‘For humans to thrive in the age of smart machines, it is essential that they do not compete with machines. Instead, they need to be more human. Being unique and equipped with social-emotional intelligence are distinct human qualities that machines do not have (yet). In an AI world, individual creativity, artistry and humanity will be important commodities that distinguish us from each other.’
– Zhao 2021
Preparing our students for a rapidly changing world is the biggest challenge facing educators. Experts predict that the future will be very different with developments of artificial intelligence and automation. This is a challenging thought raising many questions. AI is already part of our lives. Increasingly we see robots assisting in the professions of finance, medical science, agriculture and retail.
To help students thrive in the age of smart machines and a globalised world, they need to be creative, entrepreneurial and globally competent. Literacy and numeracy will continue to be the building blocks on which all other learning rests; however, this will not be enough. We know that learning goes far beyond the classroom. Consider the critical thinking and teamwork involved in the debating team, the discipline and collaboration built into a sporting team, the empathy built into raising funds for a service project in a developing country or volunteering at an aged-care facility or a homeless shelter. We value being part of a school play or a band, choir or orchestra or going on a school camp – these experiences are immeasurable.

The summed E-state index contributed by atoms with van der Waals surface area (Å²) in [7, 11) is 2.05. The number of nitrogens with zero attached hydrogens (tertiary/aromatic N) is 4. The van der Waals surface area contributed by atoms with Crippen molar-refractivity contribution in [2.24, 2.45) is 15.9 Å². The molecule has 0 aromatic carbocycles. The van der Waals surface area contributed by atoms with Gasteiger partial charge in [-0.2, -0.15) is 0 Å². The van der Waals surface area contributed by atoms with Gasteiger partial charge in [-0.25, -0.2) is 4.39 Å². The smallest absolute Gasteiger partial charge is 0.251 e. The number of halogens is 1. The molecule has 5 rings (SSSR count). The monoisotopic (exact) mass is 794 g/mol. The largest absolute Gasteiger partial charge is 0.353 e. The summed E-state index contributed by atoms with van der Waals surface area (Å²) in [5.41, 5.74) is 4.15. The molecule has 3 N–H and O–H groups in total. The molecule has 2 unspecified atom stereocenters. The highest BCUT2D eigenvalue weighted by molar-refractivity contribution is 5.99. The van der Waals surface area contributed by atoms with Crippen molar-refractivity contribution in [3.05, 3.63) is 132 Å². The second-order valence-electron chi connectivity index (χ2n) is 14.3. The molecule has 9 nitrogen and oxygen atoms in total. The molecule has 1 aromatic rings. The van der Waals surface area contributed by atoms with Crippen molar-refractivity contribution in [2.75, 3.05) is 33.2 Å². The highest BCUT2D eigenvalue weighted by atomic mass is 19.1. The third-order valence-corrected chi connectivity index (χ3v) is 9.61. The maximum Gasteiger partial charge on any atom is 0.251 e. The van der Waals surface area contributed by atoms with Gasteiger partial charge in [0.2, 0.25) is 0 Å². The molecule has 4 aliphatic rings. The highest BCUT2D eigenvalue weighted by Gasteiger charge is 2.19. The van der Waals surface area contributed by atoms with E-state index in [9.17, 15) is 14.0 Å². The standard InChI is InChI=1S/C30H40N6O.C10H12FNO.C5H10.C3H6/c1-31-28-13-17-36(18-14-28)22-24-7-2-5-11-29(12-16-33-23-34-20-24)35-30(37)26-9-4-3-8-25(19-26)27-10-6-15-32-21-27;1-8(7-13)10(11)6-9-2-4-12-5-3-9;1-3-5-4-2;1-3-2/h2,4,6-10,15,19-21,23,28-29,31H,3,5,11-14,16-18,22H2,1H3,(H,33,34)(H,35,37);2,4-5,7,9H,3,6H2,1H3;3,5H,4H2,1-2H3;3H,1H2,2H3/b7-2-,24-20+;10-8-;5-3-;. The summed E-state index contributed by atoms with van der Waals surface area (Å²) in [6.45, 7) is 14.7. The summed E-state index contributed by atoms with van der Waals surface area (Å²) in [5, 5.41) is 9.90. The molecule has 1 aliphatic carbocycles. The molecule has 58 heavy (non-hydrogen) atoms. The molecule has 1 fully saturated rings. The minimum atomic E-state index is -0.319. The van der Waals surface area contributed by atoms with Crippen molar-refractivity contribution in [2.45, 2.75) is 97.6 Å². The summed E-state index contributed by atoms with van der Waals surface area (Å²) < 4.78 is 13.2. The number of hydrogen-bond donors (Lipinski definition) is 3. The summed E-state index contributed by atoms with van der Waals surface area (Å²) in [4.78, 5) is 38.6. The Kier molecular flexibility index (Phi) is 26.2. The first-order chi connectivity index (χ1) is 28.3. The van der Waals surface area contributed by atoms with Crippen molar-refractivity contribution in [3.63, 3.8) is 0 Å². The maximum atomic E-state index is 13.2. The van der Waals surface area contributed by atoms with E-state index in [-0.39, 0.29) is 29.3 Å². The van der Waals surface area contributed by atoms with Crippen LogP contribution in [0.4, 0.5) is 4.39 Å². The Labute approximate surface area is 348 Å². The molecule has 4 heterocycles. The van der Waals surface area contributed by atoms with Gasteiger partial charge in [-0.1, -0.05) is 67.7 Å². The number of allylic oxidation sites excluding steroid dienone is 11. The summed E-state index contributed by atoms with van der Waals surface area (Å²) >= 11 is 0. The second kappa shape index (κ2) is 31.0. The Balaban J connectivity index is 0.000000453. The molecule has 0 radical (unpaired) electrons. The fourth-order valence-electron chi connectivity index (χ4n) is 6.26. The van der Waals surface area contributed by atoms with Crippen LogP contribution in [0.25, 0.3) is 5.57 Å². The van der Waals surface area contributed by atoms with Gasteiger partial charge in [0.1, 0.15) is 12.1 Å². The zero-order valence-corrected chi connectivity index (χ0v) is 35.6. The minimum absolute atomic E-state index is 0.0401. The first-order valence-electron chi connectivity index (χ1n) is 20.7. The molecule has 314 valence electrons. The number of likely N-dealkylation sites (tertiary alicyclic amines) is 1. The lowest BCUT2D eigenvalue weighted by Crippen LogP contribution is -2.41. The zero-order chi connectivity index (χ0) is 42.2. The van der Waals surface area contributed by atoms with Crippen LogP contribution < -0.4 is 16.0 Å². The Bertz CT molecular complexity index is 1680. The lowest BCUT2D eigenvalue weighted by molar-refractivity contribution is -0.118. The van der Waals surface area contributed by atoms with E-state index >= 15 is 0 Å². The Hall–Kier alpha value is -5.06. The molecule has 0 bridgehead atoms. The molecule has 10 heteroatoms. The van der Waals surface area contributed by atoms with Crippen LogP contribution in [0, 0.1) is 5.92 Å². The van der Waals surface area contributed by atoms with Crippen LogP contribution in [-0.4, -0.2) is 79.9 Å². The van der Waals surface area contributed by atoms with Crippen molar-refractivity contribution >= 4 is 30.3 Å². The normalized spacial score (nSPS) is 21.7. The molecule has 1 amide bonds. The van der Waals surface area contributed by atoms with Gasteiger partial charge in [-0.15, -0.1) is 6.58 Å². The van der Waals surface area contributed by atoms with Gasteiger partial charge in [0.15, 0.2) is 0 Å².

Currently, schools assess literacy and numeracy to meet standards and benchmarks. It will also become critical to ensure broader attributes such as resilience and development of a growth mindset are at the forefront. Analytical skills, communication, teamwork and developing a deep understanding of STEAM subjects will be of paramount importance to the future learner. Literacy, numeracy and these attributes must become inseperably linked, leading to well-rounded and successful young people.
Fisher, Frey and Hattie (2016) make three interesting points in their research relating to literacy. Firstly, literacy is among the major antidotes for poverty; secondly, literate people have more choices in their work and personal lives; and thirdly, literacy becomes the currency for other learning. The ability to tell opinion from fact, to understand a changing environment, to connect with others within and beyond our community, and to do meaningful work in a global and increasingly automated economy, will all require higher levels of literacy and numeracy than before.
Reassuringly, our Years 3, 5, 7 and 9 performed above national benchmarks in NAPLAN despite recent disruption to face-to-face learning. As a school, we continue to monitor, adapt and respond to the changing world, but we can never underestimate having strong foundations in literacy and numeracy.
Deputy Principal – Learning